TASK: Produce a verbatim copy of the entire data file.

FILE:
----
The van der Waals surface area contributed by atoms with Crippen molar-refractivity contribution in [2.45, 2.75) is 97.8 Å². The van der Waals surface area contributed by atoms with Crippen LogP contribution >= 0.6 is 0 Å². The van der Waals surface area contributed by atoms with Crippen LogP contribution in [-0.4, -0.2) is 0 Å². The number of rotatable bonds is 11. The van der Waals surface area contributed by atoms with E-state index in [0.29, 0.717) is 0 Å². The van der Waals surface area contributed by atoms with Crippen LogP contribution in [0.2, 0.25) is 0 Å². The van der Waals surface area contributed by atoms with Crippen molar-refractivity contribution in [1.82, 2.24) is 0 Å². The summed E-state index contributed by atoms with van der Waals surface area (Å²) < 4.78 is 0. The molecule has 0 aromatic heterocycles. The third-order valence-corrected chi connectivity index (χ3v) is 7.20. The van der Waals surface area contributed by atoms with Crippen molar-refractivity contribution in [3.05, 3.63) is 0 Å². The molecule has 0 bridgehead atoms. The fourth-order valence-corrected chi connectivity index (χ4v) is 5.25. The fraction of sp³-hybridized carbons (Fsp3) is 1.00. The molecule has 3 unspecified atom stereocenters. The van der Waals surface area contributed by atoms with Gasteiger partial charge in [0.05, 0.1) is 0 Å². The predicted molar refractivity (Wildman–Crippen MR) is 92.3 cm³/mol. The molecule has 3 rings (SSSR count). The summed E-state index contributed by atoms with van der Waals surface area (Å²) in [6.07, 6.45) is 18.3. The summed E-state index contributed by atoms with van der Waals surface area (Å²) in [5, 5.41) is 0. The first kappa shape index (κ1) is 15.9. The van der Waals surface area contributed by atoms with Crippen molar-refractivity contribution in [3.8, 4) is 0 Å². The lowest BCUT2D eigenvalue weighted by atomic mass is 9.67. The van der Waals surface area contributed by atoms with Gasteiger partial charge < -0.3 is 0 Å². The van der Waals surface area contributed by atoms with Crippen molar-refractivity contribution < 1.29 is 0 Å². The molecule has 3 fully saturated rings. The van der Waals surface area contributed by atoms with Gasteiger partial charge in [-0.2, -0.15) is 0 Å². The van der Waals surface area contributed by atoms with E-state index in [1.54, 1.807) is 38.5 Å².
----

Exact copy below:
The van der Waals surface area contributed by atoms with Crippen molar-refractivity contribution in [2.45, 2.75) is 97.8 Å². The van der Waals surface area contributed by atoms with Crippen LogP contribution >= 0.6 is 0 Å². The van der Waals surface area contributed by atoms with Crippen LogP contribution in [-0.4, -0.2) is 0 Å². The number of rotatable bonds is 11. The van der Waals surface area contributed by atoms with E-state index in [0.29, 0.717) is 0 Å². The van der Waals surface area contributed by atoms with Crippen LogP contribution in [0.2, 0.25) is 0 Å². The van der Waals surface area contributed by atoms with Crippen molar-refractivity contribution in [1.82, 2.24) is 0 Å². The summed E-state index contributed by atoms with van der Waals surface area (Å²) < 4.78 is 0. The molecule has 0 aromatic heterocycles. The third-order valence-corrected chi connectivity index (χ3v) is 7.20. The van der Waals surface area contributed by atoms with Crippen molar-refractivity contribution in [3.05, 3.63) is 0 Å². The molecule has 0 bridgehead atoms. The fourth-order valence-corrected chi connectivity index (χ4v) is 5.25. The fraction of sp³-hybridized carbons (Fsp3) is 1.00. The molecule has 3 unspecified atom stereocenters. The van der Waals surface area contributed by atoms with Gasteiger partial charge in [0.05, 0.1) is 0 Å². The predicted molar refractivity (Wildman–Crippen MR) is 92.3 cm³/mol. The molecule has 3 rings (SSSR count). The summed E-state index contributed by atoms with van der Waals surface area (Å²) in [6.07, 6.45) is 18.3. The summed E-state index contributed by atoms with van der Waals surface area (Å²) in [5, 5.41) is 0. The first kappa shape index (κ1) is 15.9. The van der Waals surface area contributed by atoms with Crippen molar-refractivity contribution in [3.8, 4) is 0 Å². The lowest BCUT2D eigenvalue weighted by atomic mass is 9.67. The van der Waals surface area contributed by atoms with Gasteiger partial charge < -0.3 is 0 Å². The van der Waals surface area contributed by atoms with Crippen molar-refractivity contribution < 1.29 is 0 Å². The molecule has 3 fully saturated rings. The van der Waals surface area contributed by atoms with Gasteiger partial charge in [-0.2, -0.15) is 0 Å². The van der Waals surface area contributed by atoms with E-state index in [1.54, 1.807) is 38.5 Å².